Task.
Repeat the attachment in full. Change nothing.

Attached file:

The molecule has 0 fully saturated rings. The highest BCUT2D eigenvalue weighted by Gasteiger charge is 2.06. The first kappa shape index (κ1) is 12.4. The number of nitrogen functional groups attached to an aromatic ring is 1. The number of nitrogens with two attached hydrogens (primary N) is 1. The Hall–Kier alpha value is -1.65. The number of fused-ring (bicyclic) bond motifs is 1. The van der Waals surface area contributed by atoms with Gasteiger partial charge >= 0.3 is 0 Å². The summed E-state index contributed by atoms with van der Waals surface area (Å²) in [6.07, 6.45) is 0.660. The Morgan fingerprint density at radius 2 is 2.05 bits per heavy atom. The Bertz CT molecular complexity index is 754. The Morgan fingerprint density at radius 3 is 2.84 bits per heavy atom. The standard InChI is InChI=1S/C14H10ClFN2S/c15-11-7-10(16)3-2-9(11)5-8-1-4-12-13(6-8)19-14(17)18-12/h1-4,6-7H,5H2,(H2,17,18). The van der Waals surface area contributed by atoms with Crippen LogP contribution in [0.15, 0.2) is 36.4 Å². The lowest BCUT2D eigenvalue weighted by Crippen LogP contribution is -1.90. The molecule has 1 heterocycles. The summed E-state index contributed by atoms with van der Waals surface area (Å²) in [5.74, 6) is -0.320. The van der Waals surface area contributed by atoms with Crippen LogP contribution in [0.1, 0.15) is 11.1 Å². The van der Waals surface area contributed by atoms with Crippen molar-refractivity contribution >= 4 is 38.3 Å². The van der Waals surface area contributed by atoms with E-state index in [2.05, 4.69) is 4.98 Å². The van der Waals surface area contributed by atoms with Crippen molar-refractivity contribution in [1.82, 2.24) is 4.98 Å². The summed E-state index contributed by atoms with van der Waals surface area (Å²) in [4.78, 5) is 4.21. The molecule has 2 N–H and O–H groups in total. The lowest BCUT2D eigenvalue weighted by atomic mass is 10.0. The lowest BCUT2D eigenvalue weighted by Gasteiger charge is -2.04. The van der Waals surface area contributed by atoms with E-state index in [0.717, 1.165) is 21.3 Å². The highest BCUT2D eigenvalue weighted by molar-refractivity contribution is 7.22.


The molecule has 0 fully saturated rings. The highest BCUT2D eigenvalue weighted by Gasteiger charge is 2.06. The first kappa shape index (κ1) is 12.4. The number of nitrogen functional groups attached to an aromatic ring is 1. The number of nitrogens with two attached hydrogens (primary N) is 1. The Hall–Kier alpha value is -1.65. The number of fused-ring (bicyclic) bond motifs is 1. The van der Waals surface area contributed by atoms with Gasteiger partial charge >= 0.3 is 0 Å². The summed E-state index contributed by atoms with van der Waals surface area (Å²) in [6.07, 6.45) is 0.660. The Morgan fingerprint density at radius 2 is 2.05 bits per heavy atom. The Bertz CT molecular complexity index is 754. The Morgan fingerprint density at radius 3 is 2.84 bits per heavy atom. The standard InChI is InChI=1S/C14H10ClFN2S/c15-11-7-10(16)3-2-9(11)5-8-1-4-12-13(6-8)19-14(17)18-12/h1-4,6-7H,5H2,(H2,17,18). The van der Waals surface area contributed by atoms with Crippen LogP contribution in [0.15, 0.2) is 36.4 Å². The lowest BCUT2D eigenvalue weighted by Crippen LogP contribution is -1.90. The molecule has 1 heterocycles. The summed E-state index contributed by atoms with van der Waals surface area (Å²) in [5.74, 6) is -0.320. The van der Waals surface area contributed by atoms with Crippen LogP contribution in [0.1, 0.15) is 11.1 Å². The van der Waals surface area contributed by atoms with Crippen molar-refractivity contribution >= 4 is 38.3 Å². The van der Waals surface area contributed by atoms with E-state index in [2.05, 4.69) is 4.98 Å². The van der Waals surface area contributed by atoms with Crippen molar-refractivity contribution in [1.82, 2.24) is 4.98 Å². The summed E-state index contributed by atoms with van der Waals surface area (Å²) in [4.78, 5) is 4.21. The molecule has 2 N–H and O–H groups in total. The lowest BCUT2D eigenvalue weighted by atomic mass is 10.0. The lowest BCUT2D eigenvalue weighted by Gasteiger charge is -2.04. The van der Waals surface area contributed by atoms with E-state index in [0.717, 1.165) is 21.3 Å². The highest BCUT2D eigenvalue weighted by molar-refractivity contribution is 7.22.